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The following information passed a request for deletion.

This discussion is no longer live and is left here as an archive. Please do not modify this conversation, but feel free to discuss its conclusions.

mund', amig', agor'[edit]

These are poetical elisions. And they don't have apostrophes in the original texts, they just concatenate the following word (although they usually have in transcriptions). Ungoliant MMDCCLXIV 04:03, 13 January 2012 (UTC)

Since we have almost no Portuguese speakers here, you might have to explain a bit more, link to texts online, etc. Mglovesfun (talk) 11:11, 14 January 2012 (UTC)
Fair enough. These aren't actual words in Old Portuguese, they are just the words mundo, amigo, agora with the last vowel removed so the line has the correct amount of syllables. (occurrence of mund') (occurence of mundo). Notice that mund' only occurs when the next letter is a vowel, but mundo occurs anywhere.
Here is an example in the original source (E codex of w:Cantigas de Santa Maria), the 9th line of the left column here: do que o mund' á de salvar. Instead of mund' á it is written mũda.
Although poetical elisions are common in Old Portuguese texts (after all, most texts which survived are lyric poetry), if we were to include them in the Wiktionary we would need an extra entry for the elided form of every word which ends with a vowel. Ungoliant MMDCCLXIV 14:24, 14 January 2012 (UTC)
I can't speak for Portuguese, but poetical elisions are abundant in German, and if we included them all we'd easily have one or two poetical forms of every German word in existence. That said, delete. -- Liliana 21:58, 14 January 2012 (UTC)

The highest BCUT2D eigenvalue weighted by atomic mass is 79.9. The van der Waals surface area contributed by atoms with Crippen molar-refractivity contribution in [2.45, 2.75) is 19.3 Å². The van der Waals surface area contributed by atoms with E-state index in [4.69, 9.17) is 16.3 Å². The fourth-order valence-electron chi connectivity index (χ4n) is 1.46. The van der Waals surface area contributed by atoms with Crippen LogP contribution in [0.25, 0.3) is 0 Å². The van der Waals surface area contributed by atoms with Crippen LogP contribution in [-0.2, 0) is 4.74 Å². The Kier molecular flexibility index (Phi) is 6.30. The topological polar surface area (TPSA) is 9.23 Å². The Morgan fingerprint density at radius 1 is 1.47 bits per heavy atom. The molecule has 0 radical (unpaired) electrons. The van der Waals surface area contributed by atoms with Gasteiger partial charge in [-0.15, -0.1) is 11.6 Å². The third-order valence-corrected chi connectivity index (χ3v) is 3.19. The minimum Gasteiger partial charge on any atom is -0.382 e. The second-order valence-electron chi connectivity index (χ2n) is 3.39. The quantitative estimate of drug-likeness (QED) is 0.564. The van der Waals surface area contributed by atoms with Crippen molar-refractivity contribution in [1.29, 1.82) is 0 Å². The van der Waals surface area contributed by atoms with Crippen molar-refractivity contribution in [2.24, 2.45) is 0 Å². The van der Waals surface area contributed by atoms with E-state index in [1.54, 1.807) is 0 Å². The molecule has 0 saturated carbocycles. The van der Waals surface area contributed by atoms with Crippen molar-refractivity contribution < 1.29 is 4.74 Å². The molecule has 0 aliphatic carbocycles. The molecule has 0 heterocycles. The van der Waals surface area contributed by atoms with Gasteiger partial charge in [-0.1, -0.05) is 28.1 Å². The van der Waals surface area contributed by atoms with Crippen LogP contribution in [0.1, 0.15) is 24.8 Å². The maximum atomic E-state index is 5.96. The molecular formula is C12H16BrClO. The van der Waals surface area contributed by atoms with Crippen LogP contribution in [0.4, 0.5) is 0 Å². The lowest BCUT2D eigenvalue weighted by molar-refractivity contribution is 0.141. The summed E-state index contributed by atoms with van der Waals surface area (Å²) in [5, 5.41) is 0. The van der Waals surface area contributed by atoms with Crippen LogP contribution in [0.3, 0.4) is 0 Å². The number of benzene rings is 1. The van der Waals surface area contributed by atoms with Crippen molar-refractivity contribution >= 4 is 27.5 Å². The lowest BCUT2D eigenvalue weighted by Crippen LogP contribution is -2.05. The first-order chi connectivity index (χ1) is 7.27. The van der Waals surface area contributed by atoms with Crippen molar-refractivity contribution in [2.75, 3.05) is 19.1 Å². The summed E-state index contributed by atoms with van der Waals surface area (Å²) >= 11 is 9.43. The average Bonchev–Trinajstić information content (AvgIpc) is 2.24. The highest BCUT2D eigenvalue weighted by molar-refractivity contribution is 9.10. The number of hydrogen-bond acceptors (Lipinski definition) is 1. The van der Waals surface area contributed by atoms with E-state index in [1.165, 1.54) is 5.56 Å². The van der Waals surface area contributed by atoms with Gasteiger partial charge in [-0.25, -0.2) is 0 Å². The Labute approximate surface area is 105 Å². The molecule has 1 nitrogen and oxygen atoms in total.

• Keep, as no reasons for deletion relating to CFI have been given. As regards the argument with the large number of what you call "poetical elisions" (a rare term per google books:"poetical elision"), consider the large number of obsolete spellings that Wiktionary is about to include: for "knowledge", there is cnaulage, cnoulech, knauleche, knaulege, knaulach, knaulage, knawlache, knawlage, kneuelich, kneuleche, kneuliche, knoleche, knolege, knoleige, knolych, knouelache, knouelech, knouelich, knoulecche, knoulegge, knouliche, knowlache, knowlage, knowleche, knowledg, knowlege, knowlesche, knowliche, knowlych, knowlech. --Dan Polansky 09:00, 18 January 2012 (UTC)
They aren't obsolete spellings; they are just terms with the last vowel removed for poetical purposes. This occurs in other languages, I've seen it at least in Esperanto and Latin. In the example given above, the writer needed the line to have 8 syllables, so instead of writing "do que o á de sal.var", he wrote "do que o mun.dá de sal.var". They aren't specific spellings like "kneuelich" or "knolych", it can be applied to any word which ends in a vowel. Ungoliant MMDCCLXIV 15:54, 18 January 2012 (UTC)
I do think these should be kept by analogy with English elided forms like needin', wantin'. Attestation is a separate issue; RFV remains an option if these forms aren't actually in use. Though that could get a bit messy, as trying to get hold of the original texts with no modernization might be tricky, or very tricky. Mglovesfun (talk) 17:12, 20 January 2012 (UTC)
Those are eye dialects; and their elision is phonetic not poetical. Facsimiles of the entire E and To codices of the w:Cantigas de Santa Maria are available at [1] Ungoliant MMDCCLXIV 17:27, 20 January 2012 (UTC)
Kept as no consensus. — Ungoliant (Falai) 01:16, 13 August 2012 (UTC)